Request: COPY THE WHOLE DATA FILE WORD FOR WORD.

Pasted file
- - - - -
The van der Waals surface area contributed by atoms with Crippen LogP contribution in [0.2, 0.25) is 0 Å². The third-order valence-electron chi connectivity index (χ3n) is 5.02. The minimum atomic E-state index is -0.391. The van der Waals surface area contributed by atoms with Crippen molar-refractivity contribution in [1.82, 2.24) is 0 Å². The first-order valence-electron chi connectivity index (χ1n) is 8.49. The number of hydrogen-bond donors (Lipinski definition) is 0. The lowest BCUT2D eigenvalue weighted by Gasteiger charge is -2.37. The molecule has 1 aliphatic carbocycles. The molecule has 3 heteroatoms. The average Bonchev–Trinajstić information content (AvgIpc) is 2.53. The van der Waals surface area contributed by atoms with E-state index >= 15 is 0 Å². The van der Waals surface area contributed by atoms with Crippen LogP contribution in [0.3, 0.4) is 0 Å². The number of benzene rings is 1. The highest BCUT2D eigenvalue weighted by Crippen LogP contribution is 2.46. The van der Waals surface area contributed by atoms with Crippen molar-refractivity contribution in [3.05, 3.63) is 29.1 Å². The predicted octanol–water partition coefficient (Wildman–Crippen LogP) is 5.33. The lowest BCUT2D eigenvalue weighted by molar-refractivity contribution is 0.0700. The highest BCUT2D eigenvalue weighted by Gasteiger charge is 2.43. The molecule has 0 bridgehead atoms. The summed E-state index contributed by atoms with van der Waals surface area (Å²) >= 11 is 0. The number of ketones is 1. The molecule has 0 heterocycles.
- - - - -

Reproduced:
The van der Waals surface area contributed by atoms with Crippen LogP contribution in [0.2, 0.25) is 0 Å². The third-order valence-electron chi connectivity index (χ3n) is 5.02. The minimum atomic E-state index is -0.391. The van der Waals surface area contributed by atoms with Crippen molar-refractivity contribution in [1.82, 2.24) is 0 Å². The first-order valence-electron chi connectivity index (χ1n) is 8.49. The number of hydrogen-bond donors (Lipinski definition) is 0. The lowest BCUT2D eigenvalue weighted by Gasteiger charge is -2.37. The molecule has 1 aliphatic carbocycles. The molecule has 3 heteroatoms. The average Bonchev–Trinajstić information content (AvgIpc) is 2.53. The van der Waals surface area contributed by atoms with E-state index >= 15 is 0 Å². The van der Waals surface area contributed by atoms with Crippen LogP contribution in [0.3, 0.4) is 0 Å². The number of benzene rings is 1. The highest BCUT2D eigenvalue weighted by Crippen LogP contribution is 2.46. The van der Waals surface area contributed by atoms with Crippen molar-refractivity contribution in [3.05, 3.63) is 29.1 Å². The predicted octanol–water partition coefficient (Wildman–Crippen LogP) is 5.33. The lowest BCUT2D eigenvalue weighted by molar-refractivity contribution is 0.0700. The highest BCUT2D eigenvalue weighted by Gasteiger charge is 2.43. The molecule has 0 bridgehead atoms. The summed E-state index contributed by atoms with van der Waals surface area (Å²) >= 11 is 0. The number of ketones is 1. The molecule has 0 heterocycles.